“Typically, I see lots of immigrant, day laborers and criminal roles going to Latinx actors,” wrote Gerry Maravilla, Head of Crowdfunding at Seed and Spark and writer-director of Cross, in an email interview. “I think this comes from often lack of interaction on behalf of writers and filmmakers with Latinx people in the real world. As such, they rely on what they’ve already seen in films or what they see from the vantage point of their more insulated experience.”
“By ‘insulated,’ I don’t mean that they live secluded or antisocial lives, but rather the lives they lead don’t actually include Latinx people in any meaningful way,” he said. “Instead, they see the Latinx peoples working in roles like day laborers or think about Latinx gang culture because of its coverage in the media.”
“I think the most important thing to remember about stereotypes is how detrimental they are to Latinx actors who are trying to be cast in roles that are meaningful [as well as] to creators and consumers as a whole,” said Kimberly Hoyos, filmmaker and creator of The Light Leaks, a website designed to support, educate and empower female and gender non-conforming filmmakers. “As a Latina creator, I’m not going to write a character that I wouldn’t personally maybe want to act as. I wouldn’t create someone who is my ethnicity that doesn’t represent something larger as a whole. As a consumer growing up, that’s what I would see, maids and…anything that was oversexualized or overcriminalized. I think that in part pushed me to be a creator so I would be in charge of what was being produced.”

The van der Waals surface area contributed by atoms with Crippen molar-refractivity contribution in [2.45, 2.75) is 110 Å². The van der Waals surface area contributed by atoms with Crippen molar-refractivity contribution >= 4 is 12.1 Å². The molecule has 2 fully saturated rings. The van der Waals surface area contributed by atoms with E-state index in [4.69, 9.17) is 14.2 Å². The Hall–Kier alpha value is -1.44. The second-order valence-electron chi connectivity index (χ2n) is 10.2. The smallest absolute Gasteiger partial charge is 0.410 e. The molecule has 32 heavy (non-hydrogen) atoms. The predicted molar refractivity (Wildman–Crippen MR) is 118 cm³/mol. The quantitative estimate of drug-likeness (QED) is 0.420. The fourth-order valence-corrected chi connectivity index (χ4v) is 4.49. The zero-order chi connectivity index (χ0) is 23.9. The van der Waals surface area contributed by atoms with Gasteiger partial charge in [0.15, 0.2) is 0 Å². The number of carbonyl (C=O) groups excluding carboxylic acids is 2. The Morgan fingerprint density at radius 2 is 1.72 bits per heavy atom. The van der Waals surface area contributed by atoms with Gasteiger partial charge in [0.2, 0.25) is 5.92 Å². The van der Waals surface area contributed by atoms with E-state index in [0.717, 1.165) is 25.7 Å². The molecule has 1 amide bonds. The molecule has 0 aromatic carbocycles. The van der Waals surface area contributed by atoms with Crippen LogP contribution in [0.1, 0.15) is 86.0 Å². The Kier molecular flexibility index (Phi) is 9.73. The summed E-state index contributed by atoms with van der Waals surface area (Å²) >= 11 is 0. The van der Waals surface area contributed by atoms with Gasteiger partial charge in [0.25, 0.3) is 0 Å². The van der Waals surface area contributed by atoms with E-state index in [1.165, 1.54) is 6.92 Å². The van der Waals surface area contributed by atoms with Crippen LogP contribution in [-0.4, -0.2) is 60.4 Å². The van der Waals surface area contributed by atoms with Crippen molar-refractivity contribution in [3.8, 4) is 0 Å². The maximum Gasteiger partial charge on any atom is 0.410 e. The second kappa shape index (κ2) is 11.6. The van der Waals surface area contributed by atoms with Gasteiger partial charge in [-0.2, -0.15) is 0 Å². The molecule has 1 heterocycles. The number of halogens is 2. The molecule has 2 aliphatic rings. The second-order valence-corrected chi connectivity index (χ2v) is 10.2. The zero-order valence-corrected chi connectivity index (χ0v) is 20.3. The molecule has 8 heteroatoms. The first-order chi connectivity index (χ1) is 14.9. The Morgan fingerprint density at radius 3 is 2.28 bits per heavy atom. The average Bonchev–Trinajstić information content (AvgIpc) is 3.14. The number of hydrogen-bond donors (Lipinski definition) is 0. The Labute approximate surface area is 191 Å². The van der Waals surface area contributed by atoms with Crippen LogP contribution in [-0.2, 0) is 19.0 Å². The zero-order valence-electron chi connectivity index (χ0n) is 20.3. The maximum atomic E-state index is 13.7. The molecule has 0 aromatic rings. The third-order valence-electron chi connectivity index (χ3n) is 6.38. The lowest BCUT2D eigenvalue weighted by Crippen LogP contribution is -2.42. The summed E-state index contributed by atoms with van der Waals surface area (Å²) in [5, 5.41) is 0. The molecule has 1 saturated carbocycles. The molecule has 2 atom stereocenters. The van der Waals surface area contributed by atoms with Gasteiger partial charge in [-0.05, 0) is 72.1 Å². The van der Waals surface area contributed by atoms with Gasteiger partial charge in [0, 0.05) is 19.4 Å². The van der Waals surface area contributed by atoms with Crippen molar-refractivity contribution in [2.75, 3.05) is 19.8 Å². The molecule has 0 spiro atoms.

Amy Novondo, singer and actor, said that several people she knows are frustrated with the lack of quality roles.
“[Hollywood] thinks of that over-dramatized telenovela atmosphere and [they think that] Latinos are only capable of that kind of acting their minds,” she said. “I know a couple of Latinos who are really mad about this because we barely get a chance to get into the audition room and when we do, we’re stereotyped right out of the box. It’s like, come on—I want a little more than that.”